José Humphreys: How This East Harlem Church Is Building Relationships and Contributing to the Economy

Metro Hope Church rents space from Harlem’s historic National Black Theater. We’re located just off 125th Street, Harlem’s main corridor. On Sundays, this little corner of Harlem can feel like a religious food court experience. We share space with other churches … and cults—the church of Scientology meeting adjacent to us. We “fight” for signage space while churches display their wares for tourists seeking a true Harlem experience. We’re like information booths for purveyors of gospel choirs and smothered chicken.

On any given Sunday you might hear me say, “Welcome to Metro. We’re grateful you made us your stop today. If you feel your experience is lacking here, you can head on over to Mount Moriah Church—they have a gospel choir just across the hall—but just remember, they won’t serve you glazed donuts with fair trade coffee …”

Well if I don’t say it, I’m thinking it.

But despite my occasional cynicism, I’m convinced Metro’s presence and staying power is vital to our community. What was once a great adventure in “What’s the point of another church in Harlem?” has rooted and defined our distinctive reach into the very arteries of our community. It has been a slow, long journey in a city where only the most resourced survive. Yet in working in a rapidly changing context like East Harlem, we position ourselves in a posture of prayer and discernment, seeking clues about the gifts others bring. We are open to God working through others to shape our collective vision and vocation, acknowledging how every person brings gifts that can further God’s enterprise in the world.

The Rule of the Household

When churches help people reimagine how their gifts fit into God’s greater economy, they reclaim a historical role for the church—a role both the Catholic and Eastern Orthodox Church have affirmed over the centuries, where the principle of economy is rendered in deeper and broader light.

While the term economy might conjure images of capitalism, NASDAQ, or even a bronze bull on a Wall Street sidewalk, the Greek word oikonomia, from which economy is derived, retains more robust significance and meaning. Oikonomia is defined as “the rule of the household.” It also refers to the responsibility given to humans in creation for managing the resources of the earth (Gen. 1:26).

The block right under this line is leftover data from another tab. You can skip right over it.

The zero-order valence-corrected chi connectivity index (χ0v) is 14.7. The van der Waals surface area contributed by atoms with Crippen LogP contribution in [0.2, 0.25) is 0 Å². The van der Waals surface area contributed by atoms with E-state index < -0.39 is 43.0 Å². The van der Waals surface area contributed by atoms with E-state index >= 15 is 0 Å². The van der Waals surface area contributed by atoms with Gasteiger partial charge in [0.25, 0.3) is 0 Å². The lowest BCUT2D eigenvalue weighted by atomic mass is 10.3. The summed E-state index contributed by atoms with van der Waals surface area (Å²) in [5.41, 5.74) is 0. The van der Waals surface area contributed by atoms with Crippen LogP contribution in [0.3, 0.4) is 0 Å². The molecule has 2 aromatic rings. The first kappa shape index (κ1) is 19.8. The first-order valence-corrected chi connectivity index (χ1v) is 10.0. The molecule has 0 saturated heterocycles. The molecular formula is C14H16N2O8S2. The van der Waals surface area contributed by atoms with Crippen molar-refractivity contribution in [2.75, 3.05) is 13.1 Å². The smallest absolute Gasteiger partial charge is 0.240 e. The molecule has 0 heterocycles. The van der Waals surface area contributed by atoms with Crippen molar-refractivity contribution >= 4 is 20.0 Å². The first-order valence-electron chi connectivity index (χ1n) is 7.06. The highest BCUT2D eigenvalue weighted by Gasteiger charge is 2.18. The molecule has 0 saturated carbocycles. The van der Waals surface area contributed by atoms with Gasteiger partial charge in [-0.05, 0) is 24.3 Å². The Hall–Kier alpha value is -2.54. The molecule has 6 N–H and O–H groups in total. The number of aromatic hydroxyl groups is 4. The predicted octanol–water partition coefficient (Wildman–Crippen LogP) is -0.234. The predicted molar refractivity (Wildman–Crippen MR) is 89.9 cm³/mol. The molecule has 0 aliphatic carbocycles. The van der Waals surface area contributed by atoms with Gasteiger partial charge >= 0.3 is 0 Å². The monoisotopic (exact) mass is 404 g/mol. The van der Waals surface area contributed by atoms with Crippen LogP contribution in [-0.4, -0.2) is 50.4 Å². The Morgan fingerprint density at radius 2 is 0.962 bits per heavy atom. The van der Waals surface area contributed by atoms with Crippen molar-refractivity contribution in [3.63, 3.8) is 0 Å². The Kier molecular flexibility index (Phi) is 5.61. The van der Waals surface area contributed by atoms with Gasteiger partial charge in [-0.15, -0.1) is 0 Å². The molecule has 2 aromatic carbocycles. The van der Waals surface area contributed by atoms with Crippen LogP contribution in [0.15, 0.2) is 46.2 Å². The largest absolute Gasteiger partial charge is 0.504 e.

In God’s “rule of the household,” the church views its gifts and possessions as extensions of this household. People of Christ exercise their distinctive gifts within God’s larger impetus for flourishing in the world.

At home we encourage our son to be a part of the oikonomia as a contributing member. Our daily practices involve love for neighbor, generosity, and hospitality for God’s household translated into our zip code in Harlem. These gifts come in even the simple act of clearing the kitchen table on Taco Tuesday, or the way his artwork graces the front door greeting our neighbors and visitors.

If Christians realized they were an extension of God’s greater household in the world it would make a positive impact. Unfortunately, when many Christians move into a place it’s a form of mindless living in the city, unconscious about the economic disparities and hardships of the surrounding neighborhood. The intention behind moving into a neighborhood can be for the simple reason that it is “up and coming,” superseding any sense of awareness of neighborhood pain and suffering.

The recent boom in church plants in NYC has skewed toward middle-class models that favor the gentry and the elite in formerly working class or middle class neighborhoods. People bring in particular tastes, often overlooking the history and the particularity of long-established businesses, where market forces often favor the up and coming sensibilities. I’ve seen how our panaderias (local bakeries) have been making lattes (café con leche) for years, yet lack the local support of new tenants in the hood.

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Source: Christianity Today